I am in Washington DC. And so it seems is every other energy, finance or climate change minister all the way from Angola to Zaire (as one Parliamentarian from DRC anachronistically referred to her country).
The World Bank Spring Meetings have drawn the world to DC. And I confess it does feel a little bit like a Paris Climate Reunion.
Last year was a landmark. Every country in the world pledged to play its part in transforming the global economy away from fossil fuels.
The Sustainable Development Goals charted our responsibility to provide our people with a better, fairer future.
In the words of IMF supremo, Christine Lagarde, “Governments must now put words into actions.”
These are the people who make decisions every day about national strategies, financial risks and infrastructure choices.
The week began with the Global Parliamentary Conference, and the World Bank’s Jim Kim could not have delivered a clearer message to MPs.
The global economy is in trouble and politicians need to boost growth by creating jobs and investing in infrastructure.
In particular: energy infrastructure must be overhauled as we move to a low carbon economy, as fossil fuel subsidies are disproportionately benefitting the rich not the poor.
And did I mention? Austerity is not working. You might have been forgiven for thinking you were at a Jeremy Corbyn rally.
Six hundred million young people will emerge onto the jobs market over the next decade; but there are only two hundred million jobs waiting for them.
That is not comforting news for politicians – especially at a time when the world economy is undergoing the largest transformation since the Industrial Revolution, shifting from fossil fuels to a low carbon energy base1.
In one workshop colleagues from Namibia, South Africa, and Ghana indicated they were tired of seeing engineering and economics graduates return to menial jobs because there was no access to capital and no joint planning of infrastructure projects by government and the private sector.
UK chancellor George Osborne could have learnt something had he popped in to hear economists and politicians talking about the vital importance of providing investors with a clear, stable, long-term regulatory framework to develop solar infrastructure.
A recent reverse auction in Mexico, Dr Kim noted, had produced a price of 3.6cents per kilowatt hour for solar whilst fossil fuel in the same country would cost three times that much.
In contrast, a British parliamentary committee recently voiced its concern that investor confidence in the UK has declined.
Meanwhile robust, stable, long-term support for clean power elsewhere has seen the UK fall out of Ernst & Young’s top 10 countries for attracting low-carbon investment for the first time ever.
Legislators in Washington are clear that governments need to quickly ensure international ambition is embedded in national planning.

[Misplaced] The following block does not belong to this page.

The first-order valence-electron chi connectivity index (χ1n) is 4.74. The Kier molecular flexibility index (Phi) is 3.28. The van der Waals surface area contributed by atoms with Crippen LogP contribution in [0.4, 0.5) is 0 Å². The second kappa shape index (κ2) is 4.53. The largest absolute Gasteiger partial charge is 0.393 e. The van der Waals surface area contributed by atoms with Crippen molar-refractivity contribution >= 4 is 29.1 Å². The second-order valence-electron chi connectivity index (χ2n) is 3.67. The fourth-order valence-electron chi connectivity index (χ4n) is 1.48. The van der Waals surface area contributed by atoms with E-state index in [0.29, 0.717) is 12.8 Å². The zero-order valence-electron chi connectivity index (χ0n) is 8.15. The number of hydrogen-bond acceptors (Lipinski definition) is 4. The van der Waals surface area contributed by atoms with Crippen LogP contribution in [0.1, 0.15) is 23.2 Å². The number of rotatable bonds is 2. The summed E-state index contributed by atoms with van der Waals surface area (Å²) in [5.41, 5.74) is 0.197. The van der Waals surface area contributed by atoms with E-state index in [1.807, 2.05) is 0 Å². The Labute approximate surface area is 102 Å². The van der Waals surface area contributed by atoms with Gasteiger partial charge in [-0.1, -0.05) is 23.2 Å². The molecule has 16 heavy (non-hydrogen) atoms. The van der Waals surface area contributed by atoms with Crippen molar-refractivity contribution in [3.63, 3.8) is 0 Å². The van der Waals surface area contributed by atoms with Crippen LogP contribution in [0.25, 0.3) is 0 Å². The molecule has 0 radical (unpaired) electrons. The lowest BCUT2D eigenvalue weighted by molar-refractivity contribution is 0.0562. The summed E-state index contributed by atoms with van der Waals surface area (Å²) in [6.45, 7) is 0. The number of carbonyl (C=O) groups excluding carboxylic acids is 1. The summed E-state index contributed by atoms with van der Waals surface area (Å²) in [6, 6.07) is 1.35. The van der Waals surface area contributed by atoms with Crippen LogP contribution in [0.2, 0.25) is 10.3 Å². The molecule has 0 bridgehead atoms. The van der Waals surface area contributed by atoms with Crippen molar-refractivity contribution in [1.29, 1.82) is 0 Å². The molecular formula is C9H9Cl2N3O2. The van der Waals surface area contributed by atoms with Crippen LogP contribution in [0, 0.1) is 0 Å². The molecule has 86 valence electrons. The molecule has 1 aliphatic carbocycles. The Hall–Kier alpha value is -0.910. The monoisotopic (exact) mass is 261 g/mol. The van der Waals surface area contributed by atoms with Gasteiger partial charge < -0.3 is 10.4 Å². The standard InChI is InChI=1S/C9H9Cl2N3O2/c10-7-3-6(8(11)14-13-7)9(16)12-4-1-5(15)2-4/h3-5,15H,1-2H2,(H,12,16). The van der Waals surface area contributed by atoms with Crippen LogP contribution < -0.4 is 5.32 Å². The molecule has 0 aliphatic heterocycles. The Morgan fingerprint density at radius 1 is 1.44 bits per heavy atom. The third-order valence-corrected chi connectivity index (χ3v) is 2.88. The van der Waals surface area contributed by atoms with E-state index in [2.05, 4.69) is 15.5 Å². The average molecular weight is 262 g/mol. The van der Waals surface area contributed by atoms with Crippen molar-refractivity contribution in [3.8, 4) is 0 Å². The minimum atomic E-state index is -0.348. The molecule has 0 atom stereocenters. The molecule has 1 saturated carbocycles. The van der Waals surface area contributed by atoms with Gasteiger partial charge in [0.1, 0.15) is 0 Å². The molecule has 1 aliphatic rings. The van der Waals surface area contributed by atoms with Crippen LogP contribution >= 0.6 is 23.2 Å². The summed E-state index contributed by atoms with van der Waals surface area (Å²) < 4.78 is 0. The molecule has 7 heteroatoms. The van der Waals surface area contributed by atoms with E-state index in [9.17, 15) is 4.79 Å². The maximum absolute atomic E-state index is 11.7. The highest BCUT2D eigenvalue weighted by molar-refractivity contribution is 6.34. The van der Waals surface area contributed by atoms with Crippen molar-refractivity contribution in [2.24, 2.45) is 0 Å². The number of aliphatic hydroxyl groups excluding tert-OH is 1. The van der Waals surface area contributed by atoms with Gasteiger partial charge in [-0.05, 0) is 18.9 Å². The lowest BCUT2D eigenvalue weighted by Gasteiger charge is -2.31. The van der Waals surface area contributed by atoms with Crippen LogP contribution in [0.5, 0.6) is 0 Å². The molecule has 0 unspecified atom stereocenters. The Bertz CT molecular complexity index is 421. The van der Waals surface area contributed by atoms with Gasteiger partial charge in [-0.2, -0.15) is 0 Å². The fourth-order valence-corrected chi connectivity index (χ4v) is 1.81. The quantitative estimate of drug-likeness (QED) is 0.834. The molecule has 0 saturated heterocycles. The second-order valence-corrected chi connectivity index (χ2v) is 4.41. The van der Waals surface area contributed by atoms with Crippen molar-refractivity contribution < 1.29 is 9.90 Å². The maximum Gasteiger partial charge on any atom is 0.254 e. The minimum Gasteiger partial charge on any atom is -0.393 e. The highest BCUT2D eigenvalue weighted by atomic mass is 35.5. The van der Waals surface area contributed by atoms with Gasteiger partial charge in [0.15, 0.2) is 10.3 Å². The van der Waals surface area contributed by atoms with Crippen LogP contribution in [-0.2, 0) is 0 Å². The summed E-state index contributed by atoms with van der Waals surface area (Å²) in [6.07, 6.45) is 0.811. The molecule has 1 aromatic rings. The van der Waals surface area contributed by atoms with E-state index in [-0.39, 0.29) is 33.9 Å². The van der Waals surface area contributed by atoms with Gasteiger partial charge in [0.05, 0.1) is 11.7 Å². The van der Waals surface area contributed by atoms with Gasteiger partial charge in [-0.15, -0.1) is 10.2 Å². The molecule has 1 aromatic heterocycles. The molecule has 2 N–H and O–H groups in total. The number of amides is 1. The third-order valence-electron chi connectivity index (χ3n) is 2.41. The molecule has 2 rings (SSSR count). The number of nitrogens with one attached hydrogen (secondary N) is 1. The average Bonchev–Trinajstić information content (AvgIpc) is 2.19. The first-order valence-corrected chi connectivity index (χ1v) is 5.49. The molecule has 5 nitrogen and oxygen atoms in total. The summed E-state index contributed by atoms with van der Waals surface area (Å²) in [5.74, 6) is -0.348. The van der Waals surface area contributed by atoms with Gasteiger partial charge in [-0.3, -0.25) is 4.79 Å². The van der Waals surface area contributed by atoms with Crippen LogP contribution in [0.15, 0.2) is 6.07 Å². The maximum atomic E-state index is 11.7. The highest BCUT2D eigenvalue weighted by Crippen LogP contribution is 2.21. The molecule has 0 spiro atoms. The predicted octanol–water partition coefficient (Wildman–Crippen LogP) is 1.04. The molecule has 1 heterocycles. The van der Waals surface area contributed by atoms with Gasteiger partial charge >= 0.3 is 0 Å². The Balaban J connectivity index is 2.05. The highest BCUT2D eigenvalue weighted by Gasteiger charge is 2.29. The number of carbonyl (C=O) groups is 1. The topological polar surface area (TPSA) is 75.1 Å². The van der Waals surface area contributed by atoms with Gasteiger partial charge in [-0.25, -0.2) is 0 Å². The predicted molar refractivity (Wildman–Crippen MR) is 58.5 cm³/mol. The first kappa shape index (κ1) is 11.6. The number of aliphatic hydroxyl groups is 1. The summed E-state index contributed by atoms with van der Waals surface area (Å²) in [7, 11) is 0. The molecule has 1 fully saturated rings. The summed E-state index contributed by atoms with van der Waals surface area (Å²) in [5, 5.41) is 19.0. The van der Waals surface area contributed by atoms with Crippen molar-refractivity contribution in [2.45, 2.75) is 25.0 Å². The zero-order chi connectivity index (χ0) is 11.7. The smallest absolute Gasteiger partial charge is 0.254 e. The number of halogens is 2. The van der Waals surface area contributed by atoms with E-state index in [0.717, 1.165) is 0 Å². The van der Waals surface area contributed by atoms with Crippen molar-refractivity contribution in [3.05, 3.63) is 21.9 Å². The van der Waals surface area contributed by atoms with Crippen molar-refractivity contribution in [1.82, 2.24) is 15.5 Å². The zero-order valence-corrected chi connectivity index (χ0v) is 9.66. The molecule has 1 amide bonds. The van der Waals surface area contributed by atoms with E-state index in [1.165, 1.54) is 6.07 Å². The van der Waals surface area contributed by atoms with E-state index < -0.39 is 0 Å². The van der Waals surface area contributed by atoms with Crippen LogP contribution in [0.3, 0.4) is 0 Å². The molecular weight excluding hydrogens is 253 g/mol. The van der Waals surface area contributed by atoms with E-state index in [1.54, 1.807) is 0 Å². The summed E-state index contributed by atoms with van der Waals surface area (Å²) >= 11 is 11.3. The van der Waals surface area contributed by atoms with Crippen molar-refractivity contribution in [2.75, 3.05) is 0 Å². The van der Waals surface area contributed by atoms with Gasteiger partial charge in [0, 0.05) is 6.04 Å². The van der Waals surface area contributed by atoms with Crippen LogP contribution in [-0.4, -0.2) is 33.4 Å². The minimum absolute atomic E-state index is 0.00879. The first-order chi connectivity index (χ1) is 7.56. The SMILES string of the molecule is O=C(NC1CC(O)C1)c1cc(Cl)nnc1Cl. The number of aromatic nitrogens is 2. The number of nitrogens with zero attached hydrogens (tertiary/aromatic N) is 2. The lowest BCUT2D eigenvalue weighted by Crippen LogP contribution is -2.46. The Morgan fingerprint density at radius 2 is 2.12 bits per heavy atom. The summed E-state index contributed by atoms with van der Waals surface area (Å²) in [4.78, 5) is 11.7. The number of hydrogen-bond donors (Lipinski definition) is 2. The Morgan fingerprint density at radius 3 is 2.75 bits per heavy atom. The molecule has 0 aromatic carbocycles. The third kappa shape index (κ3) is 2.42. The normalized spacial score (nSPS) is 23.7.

Paris is a deal that rests upon domestic action. That places critical importance on the need for MPs to scrutinise effectively their governments’ plans to meet and go beyond existing targets over the next five years.
The Paris Agreement delivered a clear signal that decarbonisation is inevitable and irreversible.
But it is the decisions made by finance and economic ministers about infrastructure investments that must cement the low-carbon transition in practice.
In a context where oil prices are increasingly volatile, decisive global action in line with the Paris Agreement is making investing in high-carbon projects even more high risk.
The G20 identified climate change as a major risk to global economic stability last year.
The Financial Stability Board, headed by Mark Carney, charged a taskforce on Climate-Related Disclosures to identify the most effective ways for companies to make clear to investors their exposure to climate risk by the end of this year.
The pressure is now on watchdogs across the world to make sustainability reporting the new gold standard for financial management.
Since COP21, Goldman Sachs and JP Morgan have taken steps to move away from coal financing, an industry they perceive to be in “irreversible” decline. The World Bank too is changing, Jim Kim admitting Paris had forced it to rethink its economic model.
John Roome, the World Bank Group’s Senior Climate Director, has correspondingly updated their climate change action plan.
This means mobilising more investment into adaptation and building climate resilience worldwide whilst providing support for developing country implementation of their NDCs.
Joining the dots
We have to join the dots between long-term climate obligations and infrastructure decisions if we are to build smart, modern economies.
The New Climate Economy Commission found that the global infrastructure investment decisions in the next 15 years will determine the future of the world’s climate stability.
Crucially, the Commission also found that business as usual is impossible: either we lock in the high carbon investment and with it, catastrophic climate change; or we unleash investment in clean technology that can build prosperous and climate resilient societies for those six million young people looking for a better future.
The Paris Agreement and the Sustainable Development Goals offer the world a huge opportunity.
They both outline a clear demand for financial reform to help implement transformational visions.
As major economies confirm the trend of decoupling prosperity from carbon emissions, this week’s gathering is a key moment for finance ministers and institutions to embrace their role in aligning the climate and development agendas.
The decisions taken here must be both economically and environmentally sustainable – and they must boost action now.
This article was originally published on Climate Home: http://www.climatechangenews.com/2016/04/13/letter-from-america-imf-urges-low-carbon-policy-stability/